After deadly flight turbulence that killed 1, shaken passengers arrive in Singapore

The airline took 131 passengers and 12 crew on the relief flight to reach their final destination, injured fliers and their families remained in Bangkok

By Reuters

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Passengers arrive at Changi Airport in Singapore May 22, 2024. Photo: Reuters
Passengers arrive at Changi Airport in Singapore May 22, 2024. Photo: Reuters

Published: Wed 22 May 2024, 8:54 AM

More than 140 passengers and crew from a Singapore Airlines flight hit by heavy turbulence that left dozens injured and one dead finally reached Singapore on a relief flight Wednesday morning after an emergency landing in Bangkok.

The scheduled London-Singapore flight on a Boeing 777-300ER plane diverted to Bangkok after the plane was buffeted by turbulence that flung passengers and crew around the cabin, slamming some into the ceiling.


A 73-year-old British passenger died of a suspected heart attack, and at least 30 people were injured.

"I saw people from across the aisle going completely horizontal, hitting the ceiling and landing back down in like really awkward positions. People, like, getting massive gashes in the head, concussions," Dzafran Azmir, a 28-year-old student onboard the flight, told Reuters after arriving in Singapore.


Photographs from the interior of the plane showed gashes in the overhead cabin panels, oxygen masks and panels hanging from the ceiling and luggage strewn around. A passenger said some people's heads had slammed into the lights above the seats and broken the panels.

Singapore Airlines took 131 passengers and 12 crew on the relief flight from Bangkok, which reached Singapore just before 5 a.m. (2100 GMT). There were 211 passengers including many Australians, British and Singaporeans, and 18 crew onboard the original flight; injured fliers and their families remained in Bangkok.

"On behalf of Singapore Airlines, I would like to express my deepest condolences to the family and loved ones of the deceased," Singapore Airlines CEO Goh Choon Phong said in a video message.

Officers from Singapore's Transport Safety Investigation Bureau arrived in Bangkok on Tuesday night, Singapore's Transport Minister Chee Hong Tat said in a statement on Facebook.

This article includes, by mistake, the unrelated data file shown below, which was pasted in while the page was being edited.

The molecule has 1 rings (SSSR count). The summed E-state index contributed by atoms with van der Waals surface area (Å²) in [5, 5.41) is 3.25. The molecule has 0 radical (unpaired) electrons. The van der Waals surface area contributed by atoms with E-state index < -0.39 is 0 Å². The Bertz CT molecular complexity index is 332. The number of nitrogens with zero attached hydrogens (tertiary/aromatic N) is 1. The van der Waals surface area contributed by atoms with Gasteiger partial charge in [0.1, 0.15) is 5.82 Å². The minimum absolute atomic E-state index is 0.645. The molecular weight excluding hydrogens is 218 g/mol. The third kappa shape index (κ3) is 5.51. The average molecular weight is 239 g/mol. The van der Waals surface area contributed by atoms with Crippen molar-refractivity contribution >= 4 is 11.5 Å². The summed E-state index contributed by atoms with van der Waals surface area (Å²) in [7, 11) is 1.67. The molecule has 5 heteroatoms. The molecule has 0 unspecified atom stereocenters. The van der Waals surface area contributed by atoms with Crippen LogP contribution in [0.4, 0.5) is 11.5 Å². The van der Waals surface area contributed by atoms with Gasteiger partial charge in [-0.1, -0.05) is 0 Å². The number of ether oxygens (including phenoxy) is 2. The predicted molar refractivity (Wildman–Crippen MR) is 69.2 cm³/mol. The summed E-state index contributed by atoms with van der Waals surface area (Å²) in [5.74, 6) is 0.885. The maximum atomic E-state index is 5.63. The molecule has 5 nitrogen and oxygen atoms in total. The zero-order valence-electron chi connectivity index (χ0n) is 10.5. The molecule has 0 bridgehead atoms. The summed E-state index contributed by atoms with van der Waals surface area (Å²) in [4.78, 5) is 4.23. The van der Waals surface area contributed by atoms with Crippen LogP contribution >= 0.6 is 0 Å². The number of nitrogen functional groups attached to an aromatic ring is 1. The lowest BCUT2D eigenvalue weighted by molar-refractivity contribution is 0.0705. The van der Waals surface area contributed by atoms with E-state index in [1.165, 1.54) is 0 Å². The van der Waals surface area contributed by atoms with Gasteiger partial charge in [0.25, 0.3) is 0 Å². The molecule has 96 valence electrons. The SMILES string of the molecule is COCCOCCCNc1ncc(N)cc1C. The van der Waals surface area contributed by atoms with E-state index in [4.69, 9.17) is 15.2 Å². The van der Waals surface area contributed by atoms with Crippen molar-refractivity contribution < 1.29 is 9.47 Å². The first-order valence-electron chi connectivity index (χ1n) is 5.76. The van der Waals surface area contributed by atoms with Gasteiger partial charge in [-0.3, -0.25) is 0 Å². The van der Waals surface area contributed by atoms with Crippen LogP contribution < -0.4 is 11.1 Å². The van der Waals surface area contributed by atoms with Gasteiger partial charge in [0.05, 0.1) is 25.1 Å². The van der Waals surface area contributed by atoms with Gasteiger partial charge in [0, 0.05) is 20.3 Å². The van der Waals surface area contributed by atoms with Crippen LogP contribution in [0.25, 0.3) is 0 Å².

As the incident involves a U.S. company, Boeing, which makes the 777-300ER aircraft, the U.S. National Transportation Safety Board (NTSB) was sending an accredited representative and four technical advisers to support the investigation, he said.

The plane encountered sudden extreme turbulence, Goh said, and the pilot then declared a medical emergency and diverted to Bangkok.

Aircraft tracking provider FlightRadar 24 said at 0749 GMT the flight encountered "a rapid change in vertical rate, consistent with a sudden turbulence event", based on flight tracking data.

"There were thunderstorms, some severe, in the area at the time," it said.

Weather forecasting service AccuWeather on Tuesday said rapidly developing, explosive thunderstorms near the flight path of Flight 321 most likely contributed to violent turbulence.

"Developing thunderstorms often have strong updrafts, a zone of upward moving air, that rises very rapidly, sometimes at more than 100 mph, and can leave pilots will little time to react if it occurs directly in front of the plane," said Dan DePodwin, AccuWeather’s Senior Director of Forecasting Operations.

The sudden turbulence occurred over the Irrawaddy Basin in Myanmar, about 10 hours into the flight, Singapore Airlines said.

"It is not a rare occurrence for big thunderstorms in the Bay of Bengal. There are always the chances of bumps," said an airline pilot who regularly flies to Singapore and Southeast Asia. The pilot declined to be identified because he is not authorised to speak to the media.

"We were about 30 miles off track flying around the thunderstorms two days ago on the way to Singapore," the pilot added.

Turbulence has many causes, most obviously the unstable weather patterns that trigger storms, but this flight could have been affected by clear air turbulence, which is difficult to detect.

Sara Nelson, international president of the Association of Flight Attendants-CWA, representing over 50,000 workers at 20 airlines, said it is important for passengers to wear seatbelts whenever seated, she said.

"It is a matter of life and death," Nelson said.

Turbulence-related airline accidents are the most common type of accident, according to a 2021 NTSB study.

Although the airline said 30 people were injured, Samitivej Hospital in Thailand said it was treating 71 passengers.

From 2009 through 2018, the U.S. agency found that turbulence accounted for more than a third of reported airline accidents and most resulted in one or more serious injuries, but no aircraft damage.

Singapore Airlines, which is widely recognised as one of the world's leading airlines and is seen as a benchmark for much of the industry, has not had any major incidents in recent years.

Its last accident resulting in casualties was a flight from Singapore to Los Angeles via Taipei, where it crashed on Oct. 31, 2000 at the Taiwan Taoyuan International Airport, killing 83 of the 179 people on board.

Singapore Airlines shares were not trading on Wednesday because of a public holiday in Singapore.

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